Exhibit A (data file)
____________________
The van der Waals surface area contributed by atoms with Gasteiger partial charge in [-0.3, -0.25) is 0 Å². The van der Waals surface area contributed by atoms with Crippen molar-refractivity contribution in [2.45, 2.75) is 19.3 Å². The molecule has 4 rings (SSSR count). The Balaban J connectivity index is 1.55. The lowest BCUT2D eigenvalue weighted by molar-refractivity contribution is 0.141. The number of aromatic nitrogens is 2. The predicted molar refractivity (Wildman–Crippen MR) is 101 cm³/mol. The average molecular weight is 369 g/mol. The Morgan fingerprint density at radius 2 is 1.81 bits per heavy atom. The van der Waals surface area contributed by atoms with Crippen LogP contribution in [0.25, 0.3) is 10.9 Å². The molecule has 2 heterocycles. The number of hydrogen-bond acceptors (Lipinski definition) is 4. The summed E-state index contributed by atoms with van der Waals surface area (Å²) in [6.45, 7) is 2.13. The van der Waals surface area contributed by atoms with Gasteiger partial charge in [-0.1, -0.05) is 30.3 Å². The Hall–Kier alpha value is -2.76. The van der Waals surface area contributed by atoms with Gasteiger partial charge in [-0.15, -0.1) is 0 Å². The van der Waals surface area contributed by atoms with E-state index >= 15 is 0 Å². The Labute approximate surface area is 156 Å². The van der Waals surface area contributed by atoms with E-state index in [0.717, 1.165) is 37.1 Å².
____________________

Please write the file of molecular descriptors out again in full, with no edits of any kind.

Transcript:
The van der Waals surface area contributed by atoms with Gasteiger partial charge in [-0.3, -0.25) is 0 Å². The van der Waals surface area contributed by atoms with Crippen molar-refractivity contribution in [2.45, 2.75) is 19.3 Å². The molecule has 4 rings (SSSR count). The Balaban J connectivity index is 1.55. The lowest BCUT2D eigenvalue weighted by molar-refractivity contribution is 0.141. The number of aromatic nitrogens is 2. The predicted molar refractivity (Wildman–Crippen MR) is 101 cm³/mol. The average molecular weight is 369 g/mol. The Morgan fingerprint density at radius 2 is 1.81 bits per heavy atom. The van der Waals surface area contributed by atoms with Crippen LogP contribution in [0.25, 0.3) is 10.9 Å². The molecule has 2 heterocycles. The number of hydrogen-bond acceptors (Lipinski definition) is 4. The summed E-state index contributed by atoms with van der Waals surface area (Å²) in [6.45, 7) is 2.13. The van der Waals surface area contributed by atoms with Gasteiger partial charge in [-0.1, -0.05) is 30.3 Å². The Hall–Kier alpha value is -2.76. The van der Waals surface area contributed by atoms with Gasteiger partial charge in [-0.15, -0.1) is 0 Å². The van der Waals surface area contributed by atoms with E-state index >= 15 is 0 Å². The Labute approximate surface area is 156 Å². The van der Waals surface area contributed by atoms with E-state index in [0.717, 1.165) is 37.1 Å².